Date: 3 June 2020
Many exhibitors will align their presentations with these themes and showcase the solutions that they are offering. In the forums in the supporting program, the key themes will be explored and discussed from a range of different aspects. And in the special shows they will be illustrated using examples of products and projects. Here we present the second of those key themes: Resources and recycling.
Walls made of building rubble, insulation from old trouser material and screw connections instead of welded seams: the “closed-cycle economy” has arrived on building sites, and the sector is taking up the idea of recycling and re-using. Pilot projects and research initiatives are showing the many ways in which recycling can be implemented in building: façade materials, windows, wall and floor coverings and cables—all of them can be fitted in such a way that they can subsequently be completely removed and made available for re-use or recycling. Recovered metals, concrete, bricks, plaster and even clay can now be made into new building materials.
Urban mining: Cities and buildings—tomorrow´s source of raw materials
What is “urban mining” exactly? We are familiar with “recycling”, but its meaning has now been expanded: Today, in building, recycling is not just about simple processes such as sorting building rubble for re-use as bulk material in road-building. The use of brick chippings as a substrate for vegetation in gardening, landscaping or the construction of sports grounds is also more about “downcycling”, i.e. recycling but with a loss of quality.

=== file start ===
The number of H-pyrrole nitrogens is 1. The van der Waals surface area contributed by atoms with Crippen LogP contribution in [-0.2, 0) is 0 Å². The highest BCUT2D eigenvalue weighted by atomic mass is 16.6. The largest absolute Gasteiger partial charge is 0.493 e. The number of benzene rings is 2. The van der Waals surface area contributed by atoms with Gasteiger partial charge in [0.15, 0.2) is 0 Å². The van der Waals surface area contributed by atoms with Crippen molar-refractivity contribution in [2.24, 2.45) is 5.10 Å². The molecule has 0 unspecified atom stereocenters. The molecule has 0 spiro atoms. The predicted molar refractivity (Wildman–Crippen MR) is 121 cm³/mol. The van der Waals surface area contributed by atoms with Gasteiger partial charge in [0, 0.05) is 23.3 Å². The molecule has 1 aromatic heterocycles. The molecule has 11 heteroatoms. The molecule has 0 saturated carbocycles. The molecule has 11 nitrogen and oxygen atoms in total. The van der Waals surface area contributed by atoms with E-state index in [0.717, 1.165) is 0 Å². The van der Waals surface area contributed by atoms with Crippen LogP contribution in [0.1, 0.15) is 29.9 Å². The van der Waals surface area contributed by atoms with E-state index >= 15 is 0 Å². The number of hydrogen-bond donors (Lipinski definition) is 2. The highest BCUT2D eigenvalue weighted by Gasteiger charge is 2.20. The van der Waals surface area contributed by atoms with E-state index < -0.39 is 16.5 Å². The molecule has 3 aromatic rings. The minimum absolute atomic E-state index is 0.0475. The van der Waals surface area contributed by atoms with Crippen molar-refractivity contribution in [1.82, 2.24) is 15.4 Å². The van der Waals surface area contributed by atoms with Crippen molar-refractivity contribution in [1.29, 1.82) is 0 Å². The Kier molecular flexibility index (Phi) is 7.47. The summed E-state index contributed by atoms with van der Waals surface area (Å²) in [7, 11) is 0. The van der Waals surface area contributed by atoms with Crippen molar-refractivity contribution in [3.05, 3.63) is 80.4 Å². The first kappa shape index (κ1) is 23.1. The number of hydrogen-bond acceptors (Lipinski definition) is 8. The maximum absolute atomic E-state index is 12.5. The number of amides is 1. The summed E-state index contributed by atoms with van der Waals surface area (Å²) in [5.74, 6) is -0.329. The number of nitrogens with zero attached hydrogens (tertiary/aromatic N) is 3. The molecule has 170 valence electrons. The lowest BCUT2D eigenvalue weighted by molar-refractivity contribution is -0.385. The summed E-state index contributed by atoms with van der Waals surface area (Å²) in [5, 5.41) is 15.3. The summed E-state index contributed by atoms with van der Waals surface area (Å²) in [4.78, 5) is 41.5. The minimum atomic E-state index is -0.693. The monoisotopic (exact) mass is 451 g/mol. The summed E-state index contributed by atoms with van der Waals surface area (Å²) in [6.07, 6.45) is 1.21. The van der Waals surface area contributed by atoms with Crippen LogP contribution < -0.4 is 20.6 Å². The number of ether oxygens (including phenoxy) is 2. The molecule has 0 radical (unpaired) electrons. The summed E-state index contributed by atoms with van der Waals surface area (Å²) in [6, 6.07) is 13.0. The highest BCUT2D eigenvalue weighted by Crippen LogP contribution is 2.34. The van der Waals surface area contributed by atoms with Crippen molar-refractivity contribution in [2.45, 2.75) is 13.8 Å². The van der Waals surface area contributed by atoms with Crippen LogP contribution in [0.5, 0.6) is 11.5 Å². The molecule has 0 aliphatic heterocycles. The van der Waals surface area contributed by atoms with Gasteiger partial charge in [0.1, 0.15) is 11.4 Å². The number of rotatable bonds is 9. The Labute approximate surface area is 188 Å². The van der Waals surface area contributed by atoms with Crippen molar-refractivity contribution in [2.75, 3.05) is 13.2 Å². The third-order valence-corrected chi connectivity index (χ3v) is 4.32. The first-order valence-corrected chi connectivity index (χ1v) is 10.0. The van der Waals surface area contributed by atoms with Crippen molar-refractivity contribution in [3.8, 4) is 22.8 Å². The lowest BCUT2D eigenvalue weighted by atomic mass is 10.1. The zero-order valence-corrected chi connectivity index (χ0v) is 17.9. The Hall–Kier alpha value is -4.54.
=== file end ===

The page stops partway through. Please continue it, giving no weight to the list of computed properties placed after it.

However, if the quality of the material recovered is maintained or even improved, then “recycling” becomes “upcycling” and buildings effectively become a warehouse of raw materials for use tomorrow. Buildings that need to be demolished are regarded differently: not as troublesome waste, but as a valuable store of resources. Town planners call this “urban mining”. An impressive demonstration of this in practice can be seen in Dübendorf, near Zurich. All the building materials used in the construction of the UMAR (Urban Mining and Recycling Unit) residential module, designed by Werner Sobek in collaboration with Dirk Hebel and Felix Heisel, are 100 percent re-usable. In fact, many parts came from demolished buildings. What is particularly important in this module, as regards re-usability, is that the materials are not fixed permanently together—instead the connecting points are screw- or push-fit, or they are pinned. Which means that when the time comes for this module to be dismantled, it will be much easier to separate and re-use the various materials.